Using a batch of documents kindly offered from the personal archive of Jim Beardsley, let’s have a look at how some new housing was developed in Station Road, when and by whom. Like so many property deals at this time, conducted wihout estate agents, you will see that land changed hands regularly, and it is often difficult to keep up with its ownership. Many loans were involved, of small and large amounts, a few houses were erected and at least one street was constructed during this time.
1865: Welcome to Robert Knighton Skeavington
Robert Skeavington was a prosperous Cotmanhay farmer who died on November 13th 1849. In his will, he left a number of monetary bequests to his illegitimate and legitimate daughters, all born to Mary Knighton — whom he had married in September 1825, and to whom he left all his real estate, so long as she lived, or did not remarry. Mary did not remarry, and died on May 24th 1861, at which point the estate passed to the illegitimate and only son of Mary and Robert, named Robert Knighton or Robert Knighton Skeavington (born in 1822).
On April 18th 1865, Robert Knighton Skeavington paid a fee of £412 at Ilkeston’s Manorial Court to enfranchise part of his inherited estate. It was called Barn Close or Pithills, and occupied about 4¼ acres.
Have you any idea where it was ? …. a clue: why has it been included here ?!
On the day of enfranchisement, Robert also mortgaged this property for £1800 with Alice Emery, a widow living in Derby … she was born Alice George in Arnold, Nottinghamshire, in 1798, her paternal grandmother being an Ilkeston Skeavington, and probably a relative of Robert (although I haven’t yet quite worked out the reationship)
Alice died on November 17th 1874 and in July of the following year Robert paid £2100 17s 3d to the executors of her will, being the principal plus interest still outstanding on the mortgage. The property was thus fully back in his hands.
This was not the end of Robert’s financial business however. At the Ilkeston Court Baron on April 18th 1876, he surrendered some of his inherited copyhold property to Matthew Hall of Granby, Nottinghamshire, for £1500, borrowing a further £150 from the same source a little while later. And by October 1879 all that money was still owed. At this time, to act as security, Robert’s Barn Close was made over to Matthew Hall. Because of the sale of some parts of it, the size of the Close had by that time been reduced by almost an acre.
By April 1881 Robert had been unable to pay his debts and so filed for bankruptcy … and a month later the Bankruptcy Court’s liquidator began selling off Robert’s assets which of course included his real estate.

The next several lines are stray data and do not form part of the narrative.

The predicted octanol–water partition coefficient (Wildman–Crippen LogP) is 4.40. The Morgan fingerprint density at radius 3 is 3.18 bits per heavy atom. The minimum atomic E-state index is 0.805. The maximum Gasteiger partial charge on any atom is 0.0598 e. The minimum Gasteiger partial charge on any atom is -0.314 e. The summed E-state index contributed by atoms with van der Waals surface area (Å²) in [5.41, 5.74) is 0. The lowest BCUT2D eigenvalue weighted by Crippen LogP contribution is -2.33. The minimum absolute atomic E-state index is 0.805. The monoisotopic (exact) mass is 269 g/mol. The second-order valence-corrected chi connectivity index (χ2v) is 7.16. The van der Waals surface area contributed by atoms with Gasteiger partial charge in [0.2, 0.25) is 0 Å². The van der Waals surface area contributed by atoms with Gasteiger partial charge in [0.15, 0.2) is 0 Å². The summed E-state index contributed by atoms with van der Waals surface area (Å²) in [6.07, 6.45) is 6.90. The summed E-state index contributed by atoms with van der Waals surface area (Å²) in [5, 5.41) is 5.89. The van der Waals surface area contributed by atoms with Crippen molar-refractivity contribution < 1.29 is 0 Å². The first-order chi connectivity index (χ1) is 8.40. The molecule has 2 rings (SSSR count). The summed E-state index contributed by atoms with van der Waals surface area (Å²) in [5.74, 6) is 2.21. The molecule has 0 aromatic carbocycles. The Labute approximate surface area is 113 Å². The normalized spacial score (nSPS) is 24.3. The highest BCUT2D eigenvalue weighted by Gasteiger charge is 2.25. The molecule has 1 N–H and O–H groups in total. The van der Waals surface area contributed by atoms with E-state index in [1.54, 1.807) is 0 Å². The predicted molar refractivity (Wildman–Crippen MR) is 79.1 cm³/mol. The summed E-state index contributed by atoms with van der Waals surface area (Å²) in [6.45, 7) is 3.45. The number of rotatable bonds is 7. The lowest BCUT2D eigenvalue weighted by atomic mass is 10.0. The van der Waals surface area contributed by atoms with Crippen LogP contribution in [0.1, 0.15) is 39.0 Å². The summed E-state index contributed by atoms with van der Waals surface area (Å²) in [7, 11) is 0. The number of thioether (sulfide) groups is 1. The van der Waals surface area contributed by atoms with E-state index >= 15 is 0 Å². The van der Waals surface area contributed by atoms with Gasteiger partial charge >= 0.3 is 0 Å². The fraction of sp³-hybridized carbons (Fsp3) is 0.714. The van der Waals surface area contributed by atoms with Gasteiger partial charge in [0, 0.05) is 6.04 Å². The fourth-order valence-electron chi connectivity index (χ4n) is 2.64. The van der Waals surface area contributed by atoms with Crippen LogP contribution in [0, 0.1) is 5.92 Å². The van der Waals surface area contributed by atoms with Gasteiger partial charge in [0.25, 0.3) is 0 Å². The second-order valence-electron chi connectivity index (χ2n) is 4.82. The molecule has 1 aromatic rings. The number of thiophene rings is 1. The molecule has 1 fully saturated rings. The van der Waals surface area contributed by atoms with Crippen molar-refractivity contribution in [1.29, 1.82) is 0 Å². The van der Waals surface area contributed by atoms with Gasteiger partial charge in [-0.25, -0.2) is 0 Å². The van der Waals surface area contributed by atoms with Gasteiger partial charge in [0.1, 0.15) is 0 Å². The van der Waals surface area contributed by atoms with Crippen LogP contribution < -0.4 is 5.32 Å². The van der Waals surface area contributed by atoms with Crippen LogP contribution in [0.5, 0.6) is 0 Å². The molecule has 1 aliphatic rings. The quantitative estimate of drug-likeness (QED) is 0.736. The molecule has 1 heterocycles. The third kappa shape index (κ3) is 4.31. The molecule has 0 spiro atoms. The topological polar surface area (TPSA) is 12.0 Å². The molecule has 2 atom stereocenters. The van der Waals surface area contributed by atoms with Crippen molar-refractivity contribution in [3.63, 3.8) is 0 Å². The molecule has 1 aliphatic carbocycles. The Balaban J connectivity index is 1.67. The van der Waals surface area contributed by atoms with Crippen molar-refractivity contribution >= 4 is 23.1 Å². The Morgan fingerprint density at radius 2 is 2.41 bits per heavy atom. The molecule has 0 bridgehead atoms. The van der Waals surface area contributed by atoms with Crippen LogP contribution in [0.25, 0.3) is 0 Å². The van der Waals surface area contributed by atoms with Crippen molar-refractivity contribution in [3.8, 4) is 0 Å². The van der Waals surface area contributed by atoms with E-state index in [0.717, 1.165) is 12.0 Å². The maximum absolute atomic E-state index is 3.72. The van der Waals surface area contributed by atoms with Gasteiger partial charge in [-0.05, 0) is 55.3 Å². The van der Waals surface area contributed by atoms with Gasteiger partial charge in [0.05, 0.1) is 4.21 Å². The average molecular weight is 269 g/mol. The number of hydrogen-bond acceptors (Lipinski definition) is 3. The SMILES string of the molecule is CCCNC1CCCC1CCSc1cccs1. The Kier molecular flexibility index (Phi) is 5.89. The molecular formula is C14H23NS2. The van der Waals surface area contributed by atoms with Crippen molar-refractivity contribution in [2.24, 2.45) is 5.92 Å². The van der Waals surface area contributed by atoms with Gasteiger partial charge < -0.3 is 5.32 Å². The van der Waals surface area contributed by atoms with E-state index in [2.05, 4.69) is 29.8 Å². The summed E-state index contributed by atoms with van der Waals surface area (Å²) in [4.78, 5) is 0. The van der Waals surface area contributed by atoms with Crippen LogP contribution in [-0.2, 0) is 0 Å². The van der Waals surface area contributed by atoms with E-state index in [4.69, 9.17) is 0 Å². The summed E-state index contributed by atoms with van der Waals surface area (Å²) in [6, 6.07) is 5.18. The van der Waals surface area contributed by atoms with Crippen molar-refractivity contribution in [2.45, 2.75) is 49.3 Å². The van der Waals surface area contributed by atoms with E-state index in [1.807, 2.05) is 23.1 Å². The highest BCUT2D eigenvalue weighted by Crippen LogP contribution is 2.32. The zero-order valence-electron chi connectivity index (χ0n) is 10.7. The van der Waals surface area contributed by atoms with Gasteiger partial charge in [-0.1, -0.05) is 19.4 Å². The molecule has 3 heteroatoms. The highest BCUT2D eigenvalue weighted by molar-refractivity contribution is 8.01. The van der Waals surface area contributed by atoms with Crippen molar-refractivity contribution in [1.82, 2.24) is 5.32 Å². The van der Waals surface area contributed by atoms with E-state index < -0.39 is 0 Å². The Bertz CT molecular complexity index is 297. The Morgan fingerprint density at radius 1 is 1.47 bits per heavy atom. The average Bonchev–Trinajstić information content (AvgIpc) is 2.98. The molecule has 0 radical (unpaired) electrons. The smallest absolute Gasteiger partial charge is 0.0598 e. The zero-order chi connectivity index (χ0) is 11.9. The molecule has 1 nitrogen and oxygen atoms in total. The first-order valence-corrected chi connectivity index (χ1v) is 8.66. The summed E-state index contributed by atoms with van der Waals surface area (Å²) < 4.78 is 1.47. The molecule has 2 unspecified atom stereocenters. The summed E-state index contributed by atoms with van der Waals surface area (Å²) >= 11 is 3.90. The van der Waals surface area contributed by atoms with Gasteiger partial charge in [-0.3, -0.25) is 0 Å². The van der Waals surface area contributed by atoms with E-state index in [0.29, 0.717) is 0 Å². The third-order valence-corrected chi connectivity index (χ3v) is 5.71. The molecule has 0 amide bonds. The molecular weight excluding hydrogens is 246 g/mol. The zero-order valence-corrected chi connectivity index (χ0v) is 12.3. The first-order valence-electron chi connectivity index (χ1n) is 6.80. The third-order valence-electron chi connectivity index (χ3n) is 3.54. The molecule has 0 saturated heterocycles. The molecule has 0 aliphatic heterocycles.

1881: Welcome to Charles Hiram Gregory
Robert Knighton Skeavington’s land subsequently passed through a series of convoluted financial agreements and various pairs of hands until Charles Hiram Gregory acquired part of it on December 14th 1881.
At this time a diagram of the area acquired by Charles Hiram was drawn on tracing paper (on the left).
Part of the area was coloured yellow and was described as on the south side of Station Road and abutting that road, and being on the east side of a plot of land marked Lot 8 on the plan.
It was approximately 376 square yards in area
I hope you can make out these features.
You will also see that there is a ‘proposed new street 30 feet wide‘ which is shown crossing Station Road … have you any idea where we are now ??
1882: Welcome to Frederick Henshaw
On March 17th 1882, for £3600 and interest, Charles Hiram Gregory mortgaged most of this land to Henry Abel Smith, a banker of Nottingham, who, on November 8th of the same year, conveyed the yellow-shaded portion over to Frederick Henshaw for £56 8s. This portion was still about 376 square yards and shown on the plan below, with its boundary ‘neighbours’.
Plan appearing in a Conveyance Agreement between Frederick Henshaw and Charles Hiram Gregory and his Mortgagee (Henry Abel Smith), November 8th 1882
On acquiring the land Frederick immediately started building two houses there, and four weeks later arranged a mortgage of £220 for the two premises with the Rutland Lodge Friendly Society, (based at the King’s Head), through the Society’s two trustees, William Ball and John Mellor. After this, Frederick paid the interest on time, though the principal remained outstanding.
The two houses were later numbered as 105 and 106 Station Road.